_____ Benson, Mayor of the Village of Peotone who sits on several of the Governors Sustainable Growth Task Force expresses the concern of many local officials. “The most common model of Smart Growth relays heavily on a hierarchy of approvals with a state body holding ultimate authority. We in eastern Will County believe the traditional power granted to local governments to determine future land use is the proper means to implement Smart Growth. Our strategy that established measurement criteria and which we, local elected and appointed officials, used to evaluate our plan is preferable to having an outside consultant, planning agency, or state body determine compliance with Smart Growth principles.”
YES, YOUR COMPREHENSIVE PLAN IS A SMART GROWTH PLAN!
Based on the process employed by the Eastern Will County Regional Council, it is likely that all Comprehensive Plans prepared over the past 20 years address Smart Growth planning principles. It is also highly probable the Comprehensive Plan should be evaluated in terms of Smart Growth principles to identify how well the plan addresses each principle. The evaluation will allow local elected and appointed officials to determine if it is necessary to amend the plan to strengthen responses to certain Smart Growth planning concepts.
HOW TO CONDUCT THE EVALUATION
Alicia Hanlon, Administrator of the Eastern Will County Regional Council, believes the system developed by the Council can be used by other communities to determine how well their Comprehensive Plan conforms with Smart Growth principles. “We directed our consultants to develop a self evaluation system for use by our local elected and appointed officials. We asked them to provide a process which would allow self examination in the future to determine whether we made progress in implementing Smart Growth concepts with the Comprehensive Planning process of the region and local governments.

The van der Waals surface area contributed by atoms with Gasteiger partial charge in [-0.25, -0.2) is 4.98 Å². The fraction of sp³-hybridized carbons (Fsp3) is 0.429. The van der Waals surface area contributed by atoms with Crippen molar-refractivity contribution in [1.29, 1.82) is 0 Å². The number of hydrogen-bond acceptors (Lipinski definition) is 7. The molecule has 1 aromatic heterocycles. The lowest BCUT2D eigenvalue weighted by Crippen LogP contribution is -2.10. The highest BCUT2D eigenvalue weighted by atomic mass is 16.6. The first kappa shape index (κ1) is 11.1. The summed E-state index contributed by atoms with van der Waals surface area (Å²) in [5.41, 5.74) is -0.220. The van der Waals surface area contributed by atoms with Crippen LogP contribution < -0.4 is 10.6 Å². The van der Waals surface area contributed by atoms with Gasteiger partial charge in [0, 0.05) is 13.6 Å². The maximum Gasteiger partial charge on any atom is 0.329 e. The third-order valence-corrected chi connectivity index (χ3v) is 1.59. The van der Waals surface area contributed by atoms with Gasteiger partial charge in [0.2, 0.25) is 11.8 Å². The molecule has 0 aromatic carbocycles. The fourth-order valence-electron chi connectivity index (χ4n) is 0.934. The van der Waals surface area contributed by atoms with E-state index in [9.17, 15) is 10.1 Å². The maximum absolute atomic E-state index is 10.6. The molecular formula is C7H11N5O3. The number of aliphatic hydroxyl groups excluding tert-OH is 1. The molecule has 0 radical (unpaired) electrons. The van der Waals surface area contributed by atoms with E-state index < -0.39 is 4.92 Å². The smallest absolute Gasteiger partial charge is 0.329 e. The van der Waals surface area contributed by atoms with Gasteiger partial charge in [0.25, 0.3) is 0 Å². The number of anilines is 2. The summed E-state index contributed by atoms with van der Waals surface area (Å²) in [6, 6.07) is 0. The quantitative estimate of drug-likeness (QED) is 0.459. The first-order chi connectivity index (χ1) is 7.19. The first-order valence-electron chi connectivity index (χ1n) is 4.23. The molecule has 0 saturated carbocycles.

We would encourage other comminutes to do the same, they can develop criteria and establish a scoring system which tabulates the opinions of a large number of elected and appointed officials concerning how well the Comprehensive Plan conforms to each specific planning principle.
In the near future we hope to schedule a training session for interested parties who would like to use the process developed by the Council for determining if their Comprehensive Plan conforms with Smart Growth participles.”
About the Authors
Chuck Eckenstahler, Craig Hullinger and Dr. Larry McCellan served as the consulting team for the Eastern Will County Smart Growth Strategy.
Chuck Eckenstahler, AICP, is the owner of Public Consulting Team, a Benton Harbor, Michigan planning consulting firm that has consulted with the Villages of Beecher, Sauk Village, Glenwood and Homewood as their consulting planner. He holds two Masters Degrees, one from Governors State University and the other from the University of Notre Dame. He is an active writer, having more than 150 articles published on various economic development, land use planning and real estate development topics. He can be contacted at 219-879-1012, or E-mail at firstname.lastname@example.org.
Craig Harlan Hullinger, AICP, is the President of Planning Development Services. He has served as the Will County Director of Land Use and Planning where he supervised planning, zoning, solid waste, engineering, and building functions. He is currently working with the Villages of Minooka, Tinley Park, Mokena, Munster, IN, the Eastern Will County Regional Council, and as an expert witness. Craig has a BA Degree in Public Administration, a Masters Degree in Environmental Planning. Contact him at 708-532-8991, www.craig.hullinger.com, or craig@Hullinger.com